Newspaper article The Journal (Newcastle, England)

Project Comes in from the Cold; ENERGY

Newspaper article The Journal (Newcastle, England)

Project Comes in from the Cold; ENERGY

Article excerpt


ASUNDERLAND company has secured a slice of an PS11.3m funding package to support the development an ultra-low temperature battery that can be used in Antarctica.

Hyperdrive Innovation is working with the Oxford-based Oxis Energy to test a new generation of energy storage than can be used in extremely cold climates.

It is hoped the British Antarctic Survey will be able to use the new technology to improve scientific measurements without raising transport costs or emissions.

Now the project has been named as one of 32 to receive support through the latest round of the Energy Catalyst programme, run by Innovate UK and the Engineering and Physical Sciences Research Council (EPSRC).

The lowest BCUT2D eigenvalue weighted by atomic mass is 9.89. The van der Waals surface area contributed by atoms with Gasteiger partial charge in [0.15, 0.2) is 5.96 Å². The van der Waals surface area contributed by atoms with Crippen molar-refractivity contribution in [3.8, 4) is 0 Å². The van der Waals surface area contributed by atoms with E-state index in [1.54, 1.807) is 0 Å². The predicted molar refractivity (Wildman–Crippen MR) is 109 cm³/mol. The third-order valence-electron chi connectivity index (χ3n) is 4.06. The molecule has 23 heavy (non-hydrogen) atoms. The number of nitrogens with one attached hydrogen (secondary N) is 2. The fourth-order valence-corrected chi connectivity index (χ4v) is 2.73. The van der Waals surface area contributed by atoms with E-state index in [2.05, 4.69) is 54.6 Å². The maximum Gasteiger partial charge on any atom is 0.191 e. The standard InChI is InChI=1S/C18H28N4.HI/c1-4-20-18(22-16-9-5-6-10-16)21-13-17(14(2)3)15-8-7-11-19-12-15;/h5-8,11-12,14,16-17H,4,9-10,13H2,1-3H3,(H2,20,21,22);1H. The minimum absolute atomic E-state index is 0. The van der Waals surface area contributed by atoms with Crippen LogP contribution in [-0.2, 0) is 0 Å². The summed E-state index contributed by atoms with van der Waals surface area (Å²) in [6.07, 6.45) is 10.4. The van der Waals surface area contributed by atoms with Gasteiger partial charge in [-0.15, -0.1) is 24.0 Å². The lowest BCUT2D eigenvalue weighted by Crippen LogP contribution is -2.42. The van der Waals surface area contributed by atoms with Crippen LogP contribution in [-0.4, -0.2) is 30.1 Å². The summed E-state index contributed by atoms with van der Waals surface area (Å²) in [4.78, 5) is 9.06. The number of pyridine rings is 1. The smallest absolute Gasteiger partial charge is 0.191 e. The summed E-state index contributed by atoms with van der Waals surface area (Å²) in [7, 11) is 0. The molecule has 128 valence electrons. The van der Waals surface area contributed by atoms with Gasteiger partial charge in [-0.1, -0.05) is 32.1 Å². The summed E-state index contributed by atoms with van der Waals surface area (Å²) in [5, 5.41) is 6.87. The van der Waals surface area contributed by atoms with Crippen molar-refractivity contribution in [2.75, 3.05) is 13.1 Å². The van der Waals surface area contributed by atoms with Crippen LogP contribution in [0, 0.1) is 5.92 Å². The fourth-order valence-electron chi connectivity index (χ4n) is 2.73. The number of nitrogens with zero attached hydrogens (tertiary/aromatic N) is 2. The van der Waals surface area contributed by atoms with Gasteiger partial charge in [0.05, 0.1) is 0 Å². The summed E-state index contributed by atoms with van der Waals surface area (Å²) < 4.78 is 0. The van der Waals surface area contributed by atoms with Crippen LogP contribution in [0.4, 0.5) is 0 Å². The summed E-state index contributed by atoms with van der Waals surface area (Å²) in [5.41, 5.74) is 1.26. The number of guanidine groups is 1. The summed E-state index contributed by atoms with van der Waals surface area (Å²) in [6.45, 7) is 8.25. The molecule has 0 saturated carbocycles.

The programme supports innovative ideas through to prototype demonstrators so long as they help reduce carbon emissions and costs while increasing security of supply.

More than 200 applications were assessed in the latest round of the competition, which has so far backed 72 projects.

"We couldn't have gone ahead without this funding," said Hyperdrive business development manager Steve Abbott.

"We can see more opportunities for the technology developing, but it really needed a catalyst in order to get it going."

Established around three years ago, Hyperdrive, which employs 19 staff, works largely with lithium-ion battery systems that can be used in an array of vehicles, as well as offering consultancy, R&D and testing services. Having relocated from Cramlington to the Future Technology Centre in Sunderland around 18 months ago, it also taken on production facilities that give it the capacity to manufacture around 10,000 batteries a year.

In 2014, the company reported revenues of around PS1m, but is on track to triple that figure this year. …

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